Customer Technical Services
Entertainment Imaging
Research Labs, Building 69, Room 7525A
Eastman Kodak Company
Rochester, NY 14650-1922
Telephone: +1 585-477-5325 Fax: +1 585-722-7243
E-Mail: This e-mail address is being protected from spambots. You need JavaScript enabled to view it
Website: http://www.kodak.com/go/motion
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Re: Sand And Salt 10 Sep 2004 12:56 #28693

  • outaframe
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Yes, track-in can be a real mess during nasty weather... My lobby is terrazzo rather than carpet, so floor damage is not a concern, but the mess and safety are... I have tried everything I could think of over the years, and have never found THE answer... Leeler is doing about all there is to remedy the problem: keeping the outside sidewalk as clean as possible, heavy absorbent mats, ongoing spot cleaning and drying, and constant warnings to "watch your step."...
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Re: Sand And Salt 14 Sep 2004 16:41 #28694

  • crshedd
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the absorbent mats are great but there is more to than throwing them down. they MUST be cleaned on a regular basis. the mats can only hold so much then they are no longer effective.

'hey! there's no party here!'
jeff spicoli
fast times at ridgemont high
'hey! there's no party here!'
jeff spicoli
fast times at ridgemont high
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Re: Sand And Salt 14 Sep 2004 18:29 #28695

  • outaframe
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Yup, they gotta be cleaned!... Best mats are the vinyl ones with the carpet molded into the vinyl... Hang 'em vertically (outside) and hose the mess off (and out)... Lay 'em down and scrub 'em with detergent, then hang 'em verticle again, rinse and let dry... A real pain in cold weather, but this is the best way to clean 'em...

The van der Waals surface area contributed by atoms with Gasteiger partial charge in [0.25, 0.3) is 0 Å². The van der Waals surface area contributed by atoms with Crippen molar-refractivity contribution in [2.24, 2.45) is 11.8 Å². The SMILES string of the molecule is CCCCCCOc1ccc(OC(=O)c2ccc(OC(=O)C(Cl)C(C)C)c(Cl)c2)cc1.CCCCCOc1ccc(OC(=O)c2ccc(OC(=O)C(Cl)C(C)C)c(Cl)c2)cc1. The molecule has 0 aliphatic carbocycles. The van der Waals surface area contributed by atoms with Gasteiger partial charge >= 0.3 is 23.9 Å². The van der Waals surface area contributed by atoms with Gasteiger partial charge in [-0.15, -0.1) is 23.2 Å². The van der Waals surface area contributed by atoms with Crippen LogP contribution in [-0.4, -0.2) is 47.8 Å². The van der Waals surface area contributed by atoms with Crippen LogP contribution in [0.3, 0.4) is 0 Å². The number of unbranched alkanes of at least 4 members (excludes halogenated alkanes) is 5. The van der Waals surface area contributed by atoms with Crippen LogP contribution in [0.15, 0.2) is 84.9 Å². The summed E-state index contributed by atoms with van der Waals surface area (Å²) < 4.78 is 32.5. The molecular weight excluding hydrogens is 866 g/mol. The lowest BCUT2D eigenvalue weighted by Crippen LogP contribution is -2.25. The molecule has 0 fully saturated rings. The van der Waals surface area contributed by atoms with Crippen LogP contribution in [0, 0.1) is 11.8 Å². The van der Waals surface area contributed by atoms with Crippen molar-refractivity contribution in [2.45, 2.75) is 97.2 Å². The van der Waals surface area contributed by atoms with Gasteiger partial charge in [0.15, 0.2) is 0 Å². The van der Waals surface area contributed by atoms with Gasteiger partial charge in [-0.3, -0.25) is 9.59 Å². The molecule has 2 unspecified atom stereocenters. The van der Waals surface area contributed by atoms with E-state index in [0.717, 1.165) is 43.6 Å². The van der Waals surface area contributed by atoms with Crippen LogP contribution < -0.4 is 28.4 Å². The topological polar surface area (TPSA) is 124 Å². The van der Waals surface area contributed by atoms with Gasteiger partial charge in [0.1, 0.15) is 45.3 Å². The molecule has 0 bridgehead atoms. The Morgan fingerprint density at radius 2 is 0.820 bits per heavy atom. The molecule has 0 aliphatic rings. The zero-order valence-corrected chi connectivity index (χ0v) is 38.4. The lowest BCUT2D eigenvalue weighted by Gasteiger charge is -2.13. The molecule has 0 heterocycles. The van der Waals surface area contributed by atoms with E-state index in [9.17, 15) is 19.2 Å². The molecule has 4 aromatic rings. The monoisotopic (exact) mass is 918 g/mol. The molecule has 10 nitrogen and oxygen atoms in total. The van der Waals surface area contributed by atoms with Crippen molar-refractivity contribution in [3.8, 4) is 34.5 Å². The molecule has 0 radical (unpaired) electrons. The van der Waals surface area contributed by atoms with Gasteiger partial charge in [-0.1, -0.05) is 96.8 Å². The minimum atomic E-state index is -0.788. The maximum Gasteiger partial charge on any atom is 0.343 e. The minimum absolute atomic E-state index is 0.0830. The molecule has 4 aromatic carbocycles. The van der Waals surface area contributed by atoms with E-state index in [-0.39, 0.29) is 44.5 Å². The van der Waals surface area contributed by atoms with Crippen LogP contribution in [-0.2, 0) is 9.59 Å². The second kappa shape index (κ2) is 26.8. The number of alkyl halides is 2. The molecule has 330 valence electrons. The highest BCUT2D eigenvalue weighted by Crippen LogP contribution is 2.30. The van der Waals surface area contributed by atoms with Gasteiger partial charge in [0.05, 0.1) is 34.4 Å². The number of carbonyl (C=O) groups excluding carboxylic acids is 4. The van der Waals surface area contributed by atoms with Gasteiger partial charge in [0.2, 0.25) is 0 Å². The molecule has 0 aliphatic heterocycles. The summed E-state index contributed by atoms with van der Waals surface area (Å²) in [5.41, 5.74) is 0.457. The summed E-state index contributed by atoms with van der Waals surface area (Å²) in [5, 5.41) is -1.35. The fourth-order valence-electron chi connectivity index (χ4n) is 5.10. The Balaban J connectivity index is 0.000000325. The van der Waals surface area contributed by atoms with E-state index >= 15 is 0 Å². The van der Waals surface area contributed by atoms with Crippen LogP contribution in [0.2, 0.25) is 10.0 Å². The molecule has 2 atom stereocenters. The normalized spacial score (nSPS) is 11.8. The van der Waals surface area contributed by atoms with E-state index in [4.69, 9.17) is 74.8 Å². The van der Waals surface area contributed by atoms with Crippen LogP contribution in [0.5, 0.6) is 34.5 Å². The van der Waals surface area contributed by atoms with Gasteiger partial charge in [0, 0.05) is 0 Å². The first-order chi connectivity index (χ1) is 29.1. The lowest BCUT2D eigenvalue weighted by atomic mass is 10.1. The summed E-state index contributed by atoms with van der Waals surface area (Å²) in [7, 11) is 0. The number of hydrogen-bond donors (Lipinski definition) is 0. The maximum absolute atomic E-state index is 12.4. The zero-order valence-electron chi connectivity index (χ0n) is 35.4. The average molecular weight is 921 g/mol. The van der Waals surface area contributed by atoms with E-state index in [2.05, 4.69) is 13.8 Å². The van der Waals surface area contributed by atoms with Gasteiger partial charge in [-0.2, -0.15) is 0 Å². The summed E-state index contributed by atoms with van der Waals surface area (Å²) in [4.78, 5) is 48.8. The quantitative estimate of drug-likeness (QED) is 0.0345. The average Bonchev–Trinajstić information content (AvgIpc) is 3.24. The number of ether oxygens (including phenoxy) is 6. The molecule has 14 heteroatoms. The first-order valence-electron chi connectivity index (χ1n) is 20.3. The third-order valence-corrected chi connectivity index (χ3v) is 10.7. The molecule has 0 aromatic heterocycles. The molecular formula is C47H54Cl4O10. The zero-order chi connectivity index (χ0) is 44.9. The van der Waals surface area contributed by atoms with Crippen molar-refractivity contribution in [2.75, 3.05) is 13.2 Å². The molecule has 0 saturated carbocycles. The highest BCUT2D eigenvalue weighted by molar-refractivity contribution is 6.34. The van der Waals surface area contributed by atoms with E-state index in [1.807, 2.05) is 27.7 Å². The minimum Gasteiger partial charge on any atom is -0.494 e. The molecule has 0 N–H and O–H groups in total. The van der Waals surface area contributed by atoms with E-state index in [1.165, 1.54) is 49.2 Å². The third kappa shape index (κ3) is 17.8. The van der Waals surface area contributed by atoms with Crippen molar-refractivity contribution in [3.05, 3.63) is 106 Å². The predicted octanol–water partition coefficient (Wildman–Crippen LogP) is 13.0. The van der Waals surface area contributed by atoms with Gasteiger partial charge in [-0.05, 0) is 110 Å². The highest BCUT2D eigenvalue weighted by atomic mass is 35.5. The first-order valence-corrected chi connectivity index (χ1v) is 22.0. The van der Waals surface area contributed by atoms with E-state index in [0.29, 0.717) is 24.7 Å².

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Re: Sand And Salt 16 Sep 2004 16:27 #28696

Another thing to try is keeping your sidewalks clean. After the ice is melted off - if you are down to bare, dry concrete (and assuming its not currently snowing or icing)- sweep as much as you can off the walkway.
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Re: Sand And Salt 29 Sep 2004 11:41 #28697

Thanks for the advice and ideas. Don't think I'm leaning towards the flame/heated sidewalk methods but will implement other ideas.
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Re: Sand And Salt 16 Oct 2004 08:53 #28698

  • rodeojack
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"Does anyone have heated sidewalks to keep them ice-free?"

I've seen this at a ski resort up here, John. The sidewalk has a slight incline, and (other than direct snowfall) the skiers track snow onto it, so the owners might have been heading off slippage problems there. It isn't all that warm if you put your hand on it, but the system is effective. Once the snow melts, the incline takes the water off to drains installed at the sides and bottom of the walkway.
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Re: Sand And Salt 17 Oct 2004 08:26 #28699

  • jimor
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Heated sidewalks have been around since the '20s, especially in the northern areas of the country, but they are a declining breed after the Arab Oil Embargo of 1973 and the astronomical increase in energy prices since. You know that it takes a LOT of energy to keep a surface above freezing when the air temp is well below it. And the heating method always seems to break down after not too long, and it is VERY expensive to dig it up and repair or replace hence often abandoned and then salted. The initial costs are not cheap either, but nowadays some are spending the extra in view of ever more likely lawsuits should someone slip and fall on your property. Wish there were an easy answer to this situation, but there isn't.
Jim
Jim R. (new E-mail: This e-mail address is being protected from spambots. You need JavaScript enabled to view it ) member: www.HistoricTheatres.org